Amid the recent bull run in the equity market, officials at the securities commission have repeatedly warned investors against taking on too much risk. Regulators are especially concerned that a lot of investors are borrowing money to buy stocks, a move that could magnify their gains but could also exacerbate their losses in the event of plunging stock prices. Chinese stocks purchased with borrowed money more than doubled to reach 881 billion yuan ($142 billion) in early December from a year ago, according to official data.

“Investors, especially those new to the market, should invest rationally and bear in mind the risks associated with the stock market,” the agency said in a statement posted on its website earlier this month.

China’s stocks watchdog closes in on suspects in price rigging

Tuesday, 23 December, 2014, 7:28am

Daniel Ren in Shanghai

The China Securities Regulatory Commission is looking into a number of institutions and individuals suspected of rigging the prices of 18 stocks and will intensify its crackdown on fraudulent practices.

“Market manipulation hurts investors’ interests and is one of the major factors that trigger systemic risks in the capital market,” the CSRC said in a statement at the weekend. “Such behaviour is dangerous.”

The Shanghai Composite Index has soared more than 40 per cent since the end of August as millions of retail investors jumped in to take advantage of a sudden market rally.

A surprise interest rate cut by the central bank and expanded margin trading business by brokerages were believed to be the catalysts for the bull run but many market experts have held the rally is not grounded on fundamentals.

The CSRC has not named the suspected investors but a source close to the regulator said it had found enough evidence of market manipulation.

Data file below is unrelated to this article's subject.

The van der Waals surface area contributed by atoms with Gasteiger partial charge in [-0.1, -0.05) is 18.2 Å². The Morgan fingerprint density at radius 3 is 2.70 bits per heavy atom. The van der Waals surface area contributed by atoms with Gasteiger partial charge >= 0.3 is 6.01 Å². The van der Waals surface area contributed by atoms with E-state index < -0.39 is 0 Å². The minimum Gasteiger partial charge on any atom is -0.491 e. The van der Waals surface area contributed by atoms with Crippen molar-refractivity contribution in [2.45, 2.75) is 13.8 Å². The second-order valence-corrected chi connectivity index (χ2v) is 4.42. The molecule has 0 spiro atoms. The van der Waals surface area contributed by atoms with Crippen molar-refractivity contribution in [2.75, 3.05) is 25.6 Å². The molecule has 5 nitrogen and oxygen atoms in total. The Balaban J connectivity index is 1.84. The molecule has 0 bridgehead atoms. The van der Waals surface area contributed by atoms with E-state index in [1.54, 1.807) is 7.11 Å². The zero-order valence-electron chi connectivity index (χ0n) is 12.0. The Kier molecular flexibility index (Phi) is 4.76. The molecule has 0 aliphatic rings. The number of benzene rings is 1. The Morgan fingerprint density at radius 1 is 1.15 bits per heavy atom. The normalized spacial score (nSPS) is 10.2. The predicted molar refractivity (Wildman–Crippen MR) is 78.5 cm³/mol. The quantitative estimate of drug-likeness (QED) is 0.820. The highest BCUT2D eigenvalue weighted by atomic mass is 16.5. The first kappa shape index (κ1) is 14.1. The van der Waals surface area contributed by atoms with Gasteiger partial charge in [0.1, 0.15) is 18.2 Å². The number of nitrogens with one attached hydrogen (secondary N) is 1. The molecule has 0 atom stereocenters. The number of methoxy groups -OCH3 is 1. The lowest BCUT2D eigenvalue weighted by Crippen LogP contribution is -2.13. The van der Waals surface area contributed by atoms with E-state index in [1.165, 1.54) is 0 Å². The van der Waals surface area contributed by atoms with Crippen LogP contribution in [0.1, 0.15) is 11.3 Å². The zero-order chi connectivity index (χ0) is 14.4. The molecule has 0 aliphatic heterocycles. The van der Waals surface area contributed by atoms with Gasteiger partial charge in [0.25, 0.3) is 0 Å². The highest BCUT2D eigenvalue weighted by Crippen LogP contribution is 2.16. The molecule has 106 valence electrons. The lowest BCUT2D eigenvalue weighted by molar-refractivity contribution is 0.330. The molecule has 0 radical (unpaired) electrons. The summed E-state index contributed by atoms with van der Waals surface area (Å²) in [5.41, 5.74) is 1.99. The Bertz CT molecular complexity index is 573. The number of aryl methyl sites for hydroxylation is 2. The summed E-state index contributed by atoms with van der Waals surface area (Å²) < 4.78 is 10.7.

“The suspects will be punished very soon,” the source said.

The CSRC said it launched the probe into price rigging a week after conducting on-site checks into securities firms’ margin trading and short-selling businesses.

Among the 18 stocks involved, 15 are traded on the SME board of the Shenzhen Stock Exchange.

“Prices of small-cap stocks are easy to influence,” said Huatai Securities analyst Zhou Lin. “Rogue traders have definitely played a role in the recent rally.”

The key indicator tracking the SME board yesterday fell 3.79 per cent, compared with a 0.61 per cent gain in the Shanghai Composite Index.

Apart from artificially increasing stock prices, rogue investors are understood to have colluded with listed firms to divulge corporate information that can cause price movements to profit from the volatility.

The mainland’s financial sector has been plagued by frauds and scandals in the past decade, requiring regulators to step in from time to time.

Meanwhile, Sina Corp, the parent firm of the mainland’s largest microblogging service, said Shenzhen police were investigating one of its wealth management product partners, [1] for alleged embezzlement.

Online peer-to-peer lending has taken off on the mainland since 2011.